In contrast, I think that the establishment of standardized testing in the post-war years – together with the GI bill – was a huge step forward for meritocracy in America. Millions of people who previously were unable to go to college had sudden access to education for the first time in American history. The SAT liberated millions from the grueling fates of their parents. The huge increase in the numbers of women in colleges and the workforce also powered more meritocracy – as more competition in a labor force will tend to do. Both of these changes were huge gains for meritocracy in America. Is this a perfect system? Of course not. It’s increasingly compromised by extreme economic inequality and all the corruptions it entails. Nepotism, racism, and sexism also play a big part, as they will in every human society, in frustrating the goal of equal opportunity. We have a flawed and imperfect meritocracy (when in history has there ever been anything else?). But the idea that there “has never been anything resembling meritocracy” in America is hyperbole.
Freddie says I operate in abstractions, rather than human beings. But I am defending real human beings who often come from poor immigrant families and who have worked hard and scored high grades and are then denied a place at college solely because of the color of their skin. That human experience is a terrible one to inflict in a meritocracy. I’m baffled why many are so comfortable with this ugly fact or feel no sympathy for the plight of those treated by Harvard today the way Jews were in the 1920s. Freddie argues that this is defensible because it is a benign and well-meaning form of racism. But racism has always been defended as benign and well-meant, hasn’t it? Shouldn’t we be a teensy bit skeptical about such claims?
But if I oppose affirmative action, what would I do to mitigate racial economic inequality? Plenty of things, actually – and none of them requiring race discrimination.
Adam Sternbergh explains where those ubiquitous cartoons come from:
Emoji were born in a true eureka moment, from the mind of a single man: Shigetaka Kurita, an employee at the Japanese telecom company NTT Docomo. Back in the late 1990s, the company was looking for a way to distinguish its pager service from its competitors in a very tight market. Kurita hit on the idea of adding simplistic cartoon images to its messaging functions as a way to appeal to teens. The first round of what came to be called emoji – a Japanese neologism that means, more or less, “picture word” – were designed by Kurita, using a pencil and paper, as drawings on a 12-by-12-pixel grid and were inspired by pictorial Japanese sources, like manga (Japanese comic books) and kanji (Japanese characters borrowed from written Chinese).
Kurita wound up with 176 crude symbols ranging from smiley faces to music notes. This feature proved so popular that the other Japanese telecoms adopted it. In 2007, Apple released the first iPhone – and the global smartphone market boomed. Apple and Google both realized that, in order to crack the Japanese market, they would need to provide emoji functions in their operating systems, if only for use in Japan. So Apple buried an emoji keyboard in the iPhone where North Americans weren’t intended to find it. But eventually tech-savvy users in the U.S., who were curious about the Japanese emoji phenomenon, figured out that you could force your phone to open this hidden keyboard by downloading a Japanese-language app, and voilà—suddenly you could bejangle your texts with a smiling Pile of Poo.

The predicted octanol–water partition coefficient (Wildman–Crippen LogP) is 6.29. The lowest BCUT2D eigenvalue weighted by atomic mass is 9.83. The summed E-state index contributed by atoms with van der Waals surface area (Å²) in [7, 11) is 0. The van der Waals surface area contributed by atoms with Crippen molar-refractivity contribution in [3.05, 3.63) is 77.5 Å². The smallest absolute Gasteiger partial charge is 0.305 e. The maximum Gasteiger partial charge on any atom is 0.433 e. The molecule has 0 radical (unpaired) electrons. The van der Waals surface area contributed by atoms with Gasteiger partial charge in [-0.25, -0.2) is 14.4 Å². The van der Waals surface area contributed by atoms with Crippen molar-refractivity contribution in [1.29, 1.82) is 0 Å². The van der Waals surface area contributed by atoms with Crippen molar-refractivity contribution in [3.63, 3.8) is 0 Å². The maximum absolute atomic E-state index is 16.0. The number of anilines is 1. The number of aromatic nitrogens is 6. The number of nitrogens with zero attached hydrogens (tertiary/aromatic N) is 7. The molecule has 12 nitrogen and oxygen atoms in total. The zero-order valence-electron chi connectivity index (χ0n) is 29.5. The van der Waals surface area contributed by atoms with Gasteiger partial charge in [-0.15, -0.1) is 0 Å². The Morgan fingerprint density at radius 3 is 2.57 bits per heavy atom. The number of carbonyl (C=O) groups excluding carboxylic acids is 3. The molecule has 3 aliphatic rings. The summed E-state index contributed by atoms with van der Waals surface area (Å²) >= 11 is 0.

(Image by Niels Heidenreich)
From photographer Brittany M. Powell’s ongoing series The Debt Project:
Debt Portrait #7, Oakland, CA 2013
James Riggs Davidson III (J.R.), Electrical contractor, $52,335.63 in debt. I bought a truck and moved to California where work was scarce. Then decided to go back to school to finish a degree. After graduation, I decided to start my own business and take on more loans needed for equipment and slow times. Within the second year of business, I had to buy new truck due to an accident. By the third year of business, I was making triple payments on most loans so as to pay off quickly… then the economy tanked and my triple payments were barely a single payment due to most lenders ramping their interest rates to cover “losses.”
Powell says of her experience shooting the subjects:
Freddy Gray of the British Spectator proposes a “Gray Friday”:
There are two rules:
- The first is that we do not buy anything. Nothing. Is that even possible? It must be. We can save the retail sector by bingeing for the rest of the year.
- The second rule of Gray Friday is that we click ‘unsubscribe’ in response to any email in our inboxes that has ‘Black Friday’ in the subject line. This hits the companies where it really hurts by damaging their all-important databases.
This shall be followed by Real Monday, when we boycott the Internet for a day. Workers have a dispensation: any internet use necessary for work is allowed. But social media and online shopping should be avoided.
The Dish is grandfathered in.